It’s no secret that runners love to run. As a matter of fact, some runners only want to run. I cautioned against this mentality in my last blog post. In case you missed it, you can check it out here. Yes, I’ve heard it before…”How can I possibly fit strength training into my schedule when it’s hard enough to fit daily miles in…isn’t it enough that I run?” The short answer…”NO!” There are some studies out there that state that the annual injury rate of runners can be as high as 66%! Quite simply, runners are a frequently injured group. With the busy lives that many of us lead, we sometimes erroneously think that we don’t have time to add strength training to our regimen. The problem, however, is that many individuals live mostly sedentary lives–quite simply, our bodies are not always prepared to handle the stress of pounding the pavement.
In case you missed it, I wrote about 7 Ways To Improve Your Running Performance (check out Part 1 here). These were considerations to think about, especially if you were getting ready to start a running program for the first time. I have 7 more additions to the list.
1) You run as your only means of exercising
You would be correct in saying that running is an awesome workout. However, that is no excuse to avoid strength training. In order to maintain proper running form, you need to build up your glutes and hip muscles. Strengthening these areas will enable you to prevent injury and run more efficiently. Some studies even state that strengthening will also help you to build up your running endurance.
You’re excited to take up running. You’ve got a snazzy new pair of running shoes and your iTunes playlist all set to go. Congrats to you for beginning a great form of exercise that will certainly reduce stress, improve your overall health, and elevate your mood. But not so fast…Before you take your first step–from your mental state to your running form–certain running techniques can lead you to success while others can lead you down the wrong path. Let’s take a look at 7 of the most common mistakes that beginner runners make (and also some veteran runners as well).
Regardless of whether you’re a recreational runner jogging around the neighborhood or training for a 5K, 10K, half marathon, or full marathon, there are not many other sports out there that require as little equipment as running. You obviously need the right clothes, but much more important is a good pair of running shoes. So how do you know when it’s time to trade in your old pair of shoes? And just how long should a pair of running shoes last? Read on!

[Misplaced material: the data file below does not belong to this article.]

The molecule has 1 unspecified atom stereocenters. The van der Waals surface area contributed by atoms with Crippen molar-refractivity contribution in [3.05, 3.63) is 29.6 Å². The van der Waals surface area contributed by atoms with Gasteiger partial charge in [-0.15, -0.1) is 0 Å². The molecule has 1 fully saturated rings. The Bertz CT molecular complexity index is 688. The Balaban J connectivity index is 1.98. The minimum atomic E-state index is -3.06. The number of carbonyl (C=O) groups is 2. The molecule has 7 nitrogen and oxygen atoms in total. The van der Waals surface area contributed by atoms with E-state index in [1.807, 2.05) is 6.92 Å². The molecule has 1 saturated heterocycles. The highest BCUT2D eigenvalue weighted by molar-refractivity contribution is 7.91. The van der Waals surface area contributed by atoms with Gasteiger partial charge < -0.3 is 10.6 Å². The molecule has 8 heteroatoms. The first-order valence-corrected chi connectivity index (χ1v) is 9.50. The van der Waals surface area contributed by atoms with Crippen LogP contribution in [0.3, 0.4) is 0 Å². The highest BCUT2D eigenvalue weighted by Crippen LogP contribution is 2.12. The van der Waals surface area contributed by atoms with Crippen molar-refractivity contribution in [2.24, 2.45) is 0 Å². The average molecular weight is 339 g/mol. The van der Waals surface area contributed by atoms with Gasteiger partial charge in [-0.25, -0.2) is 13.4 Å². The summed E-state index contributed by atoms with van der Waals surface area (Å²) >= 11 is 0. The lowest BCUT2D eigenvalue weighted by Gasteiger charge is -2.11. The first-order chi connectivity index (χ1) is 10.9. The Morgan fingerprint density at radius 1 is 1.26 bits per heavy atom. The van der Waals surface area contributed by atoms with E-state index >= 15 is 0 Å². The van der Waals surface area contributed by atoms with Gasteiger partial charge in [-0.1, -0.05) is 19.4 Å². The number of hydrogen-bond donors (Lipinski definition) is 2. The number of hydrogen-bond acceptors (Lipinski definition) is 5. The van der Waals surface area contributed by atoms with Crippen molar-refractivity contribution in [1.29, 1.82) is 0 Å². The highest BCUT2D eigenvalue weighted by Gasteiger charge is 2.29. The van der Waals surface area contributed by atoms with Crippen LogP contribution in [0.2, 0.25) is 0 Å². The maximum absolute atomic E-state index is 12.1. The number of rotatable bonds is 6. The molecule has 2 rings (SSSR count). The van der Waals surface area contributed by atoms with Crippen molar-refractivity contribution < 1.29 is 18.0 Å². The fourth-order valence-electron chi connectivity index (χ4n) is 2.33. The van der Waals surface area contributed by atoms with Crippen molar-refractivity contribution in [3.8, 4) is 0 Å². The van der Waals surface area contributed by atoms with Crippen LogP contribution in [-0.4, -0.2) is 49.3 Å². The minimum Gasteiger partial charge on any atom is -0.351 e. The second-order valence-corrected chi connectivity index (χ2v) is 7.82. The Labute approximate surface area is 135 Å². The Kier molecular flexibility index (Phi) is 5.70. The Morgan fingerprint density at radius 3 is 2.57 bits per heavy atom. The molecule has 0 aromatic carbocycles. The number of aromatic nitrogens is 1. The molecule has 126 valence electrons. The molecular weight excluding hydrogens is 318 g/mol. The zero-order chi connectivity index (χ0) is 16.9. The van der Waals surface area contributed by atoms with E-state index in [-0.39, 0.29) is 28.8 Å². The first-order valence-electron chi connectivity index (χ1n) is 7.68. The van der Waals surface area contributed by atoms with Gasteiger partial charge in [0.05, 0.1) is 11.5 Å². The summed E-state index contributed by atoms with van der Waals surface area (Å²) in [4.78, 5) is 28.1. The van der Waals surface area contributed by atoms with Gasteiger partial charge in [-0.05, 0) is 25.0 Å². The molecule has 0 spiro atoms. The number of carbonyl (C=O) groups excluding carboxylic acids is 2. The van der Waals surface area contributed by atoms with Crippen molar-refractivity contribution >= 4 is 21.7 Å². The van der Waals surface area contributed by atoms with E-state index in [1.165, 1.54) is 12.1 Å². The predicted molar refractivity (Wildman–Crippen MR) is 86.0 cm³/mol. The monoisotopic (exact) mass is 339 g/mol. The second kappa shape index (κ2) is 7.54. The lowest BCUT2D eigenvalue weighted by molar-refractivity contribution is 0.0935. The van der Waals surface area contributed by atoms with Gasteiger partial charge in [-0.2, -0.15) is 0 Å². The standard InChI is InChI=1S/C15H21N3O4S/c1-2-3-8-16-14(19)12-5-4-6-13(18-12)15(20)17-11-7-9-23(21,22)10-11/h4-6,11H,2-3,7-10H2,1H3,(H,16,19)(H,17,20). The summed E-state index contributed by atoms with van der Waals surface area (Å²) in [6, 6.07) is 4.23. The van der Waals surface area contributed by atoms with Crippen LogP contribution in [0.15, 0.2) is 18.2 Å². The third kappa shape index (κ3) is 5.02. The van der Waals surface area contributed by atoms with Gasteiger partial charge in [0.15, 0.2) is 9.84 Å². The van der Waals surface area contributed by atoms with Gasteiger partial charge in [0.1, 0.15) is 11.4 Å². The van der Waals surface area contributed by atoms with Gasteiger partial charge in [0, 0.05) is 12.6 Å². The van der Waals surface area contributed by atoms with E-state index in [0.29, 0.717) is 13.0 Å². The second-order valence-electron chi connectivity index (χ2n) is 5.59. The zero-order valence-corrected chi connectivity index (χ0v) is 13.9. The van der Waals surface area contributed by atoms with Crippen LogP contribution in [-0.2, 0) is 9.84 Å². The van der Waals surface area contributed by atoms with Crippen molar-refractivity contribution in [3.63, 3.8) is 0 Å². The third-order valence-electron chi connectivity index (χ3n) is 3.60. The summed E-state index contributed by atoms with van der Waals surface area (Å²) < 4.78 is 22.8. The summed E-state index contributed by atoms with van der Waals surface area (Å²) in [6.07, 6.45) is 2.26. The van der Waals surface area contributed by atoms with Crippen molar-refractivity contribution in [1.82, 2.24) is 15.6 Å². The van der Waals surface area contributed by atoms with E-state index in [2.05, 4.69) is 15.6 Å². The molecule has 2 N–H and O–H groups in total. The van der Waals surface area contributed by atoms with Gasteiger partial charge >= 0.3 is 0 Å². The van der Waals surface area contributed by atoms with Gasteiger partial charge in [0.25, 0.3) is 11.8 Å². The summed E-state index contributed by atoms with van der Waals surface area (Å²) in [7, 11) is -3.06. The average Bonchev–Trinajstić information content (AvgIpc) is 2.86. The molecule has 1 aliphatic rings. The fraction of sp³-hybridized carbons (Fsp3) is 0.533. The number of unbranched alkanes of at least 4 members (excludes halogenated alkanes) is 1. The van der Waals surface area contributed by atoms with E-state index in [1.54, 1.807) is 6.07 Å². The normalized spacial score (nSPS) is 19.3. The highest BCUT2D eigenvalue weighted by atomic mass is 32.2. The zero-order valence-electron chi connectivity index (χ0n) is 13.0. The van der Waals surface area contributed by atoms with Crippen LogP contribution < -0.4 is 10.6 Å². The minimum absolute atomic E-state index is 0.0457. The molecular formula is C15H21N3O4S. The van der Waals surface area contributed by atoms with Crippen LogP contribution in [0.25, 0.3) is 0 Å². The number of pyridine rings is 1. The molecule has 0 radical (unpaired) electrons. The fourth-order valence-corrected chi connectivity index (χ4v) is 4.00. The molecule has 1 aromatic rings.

“Why am I not able to lose weight?” asked Jill, a mother of a 2-year-old boy and a successful administrative assistant. “I’ve been working so hard to get rid of this weight, and I don’t seem to be making any progress. Maybe my body just isn’t programmed to look a certain way” she frustratingly said. I told her to be patient and to keep an open mind, and to go over the steps she had taken to get to this point. As she recounted her story of diet and exercise, I could tell in an an instant what the problem was.
People start running for a multitude of reasons–reducing stress, boosting energy, or losing weight, just to name a few. In addition, running can improve your mood, keep your heart healthy, and stave off sickness. However, (depending on your personal goals) going full speed is not the only route to good health.
While walking can provide many of the same health benefits associated with running, there is increasing evidence that suggests that running may be best for weight loss. People expend 2.5 times more energy running than walking, whether that’s on the track or on the treadmill. This means that for a 160 lb individual (for example), running at a speed of 8 mph would burn over 800 calories/hour compared to around 300 calories/hour walking at 3.5 mph. And when equal amounts of energy were expended (meaning that walkers spent more time exercising), one study found that runners still lost more weight. In this particular study, the runners also had a better chance of maintaining their BMI (Body Mass Index) and waist circumference.